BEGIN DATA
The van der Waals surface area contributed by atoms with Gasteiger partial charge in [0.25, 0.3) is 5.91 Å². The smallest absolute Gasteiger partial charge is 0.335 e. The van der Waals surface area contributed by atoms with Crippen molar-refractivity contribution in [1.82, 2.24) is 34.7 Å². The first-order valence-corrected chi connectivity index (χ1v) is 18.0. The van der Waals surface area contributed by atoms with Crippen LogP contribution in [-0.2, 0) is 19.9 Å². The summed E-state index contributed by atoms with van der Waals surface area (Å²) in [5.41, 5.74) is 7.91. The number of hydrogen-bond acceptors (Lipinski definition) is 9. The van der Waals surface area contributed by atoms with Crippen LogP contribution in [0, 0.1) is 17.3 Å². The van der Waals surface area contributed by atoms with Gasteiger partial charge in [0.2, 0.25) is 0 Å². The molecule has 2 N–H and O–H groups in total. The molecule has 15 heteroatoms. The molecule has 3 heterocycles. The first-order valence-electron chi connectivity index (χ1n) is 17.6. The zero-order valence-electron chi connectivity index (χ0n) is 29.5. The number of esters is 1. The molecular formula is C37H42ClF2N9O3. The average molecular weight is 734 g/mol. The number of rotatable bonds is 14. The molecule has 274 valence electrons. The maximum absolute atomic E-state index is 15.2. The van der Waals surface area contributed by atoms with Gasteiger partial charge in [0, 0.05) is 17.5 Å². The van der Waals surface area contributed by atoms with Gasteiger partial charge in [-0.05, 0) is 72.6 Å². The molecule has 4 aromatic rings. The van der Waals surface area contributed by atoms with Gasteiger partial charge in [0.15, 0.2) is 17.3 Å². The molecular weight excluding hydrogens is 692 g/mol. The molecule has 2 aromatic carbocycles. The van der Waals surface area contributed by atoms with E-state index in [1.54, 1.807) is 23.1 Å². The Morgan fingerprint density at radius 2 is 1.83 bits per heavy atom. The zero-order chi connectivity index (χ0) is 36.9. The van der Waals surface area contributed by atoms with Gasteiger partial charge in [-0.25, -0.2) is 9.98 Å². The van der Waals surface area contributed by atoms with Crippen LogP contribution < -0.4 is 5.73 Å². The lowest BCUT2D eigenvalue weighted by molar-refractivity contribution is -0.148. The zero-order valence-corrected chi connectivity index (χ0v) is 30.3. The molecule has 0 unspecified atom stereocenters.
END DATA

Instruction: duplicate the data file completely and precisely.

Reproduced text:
The van der Waals surface area contributed by atoms with Gasteiger partial charge in [0.25, 0.3) is 5.91 Å². The smallest absolute Gasteiger partial charge is 0.335 e. The van der Waals surface area contributed by atoms with Crippen molar-refractivity contribution in [1.82, 2.24) is 34.7 Å². The first-order valence-corrected chi connectivity index (χ1v) is 18.0. The van der Waals surface area contributed by atoms with Crippen LogP contribution in [-0.2, 0) is 19.9 Å². The summed E-state index contributed by atoms with van der Waals surface area (Å²) in [5.41, 5.74) is 7.91. The number of hydrogen-bond acceptors (Lipinski definition) is 9. The van der Waals surface area contributed by atoms with Crippen LogP contribution in [0, 0.1) is 17.3 Å². The van der Waals surface area contributed by atoms with Gasteiger partial charge in [0.2, 0.25) is 0 Å². The molecule has 2 N–H and O–H groups in total. The molecule has 15 heteroatoms. The molecule has 3 heterocycles. The first-order valence-electron chi connectivity index (χ1n) is 17.6. The zero-order valence-electron chi connectivity index (χ0n) is 29.5. The number of esters is 1. The molecular formula is C37H42ClF2N9O3. The average molecular weight is 734 g/mol. The number of rotatable bonds is 14. The molecule has 274 valence electrons. The maximum absolute atomic E-state index is 15.2. The van der Waals surface area contributed by atoms with Gasteiger partial charge in [0, 0.05) is 17.5 Å². The van der Waals surface area contributed by atoms with Gasteiger partial charge in [-0.05, 0) is 72.6 Å². The molecule has 4 aromatic rings. The van der Waals surface area contributed by atoms with Gasteiger partial charge in [0.15, 0.2) is 17.3 Å². The molecular weight excluding hydrogens is 692 g/mol. The molecule has 2 aromatic carbocycles. The van der Waals surface area contributed by atoms with E-state index in [1.54, 1.807) is 23.1 Å². The Morgan fingerprint density at radius 2 is 1.83 bits per heavy atom. The zero-order chi connectivity index (χ0) is 36.9. The van der Waals surface area contributed by atoms with Gasteiger partial charge in [-0.25, -0.2) is 9.98 Å². The van der Waals surface area contributed by atoms with Crippen LogP contribution < -0.4 is 5.73 Å². The lowest BCUT2D eigenvalue weighted by molar-refractivity contribution is -0.148. The zero-order valence-corrected chi connectivity index (χ0v) is 30.3. The molecule has 0 unspecified atom stereocenters.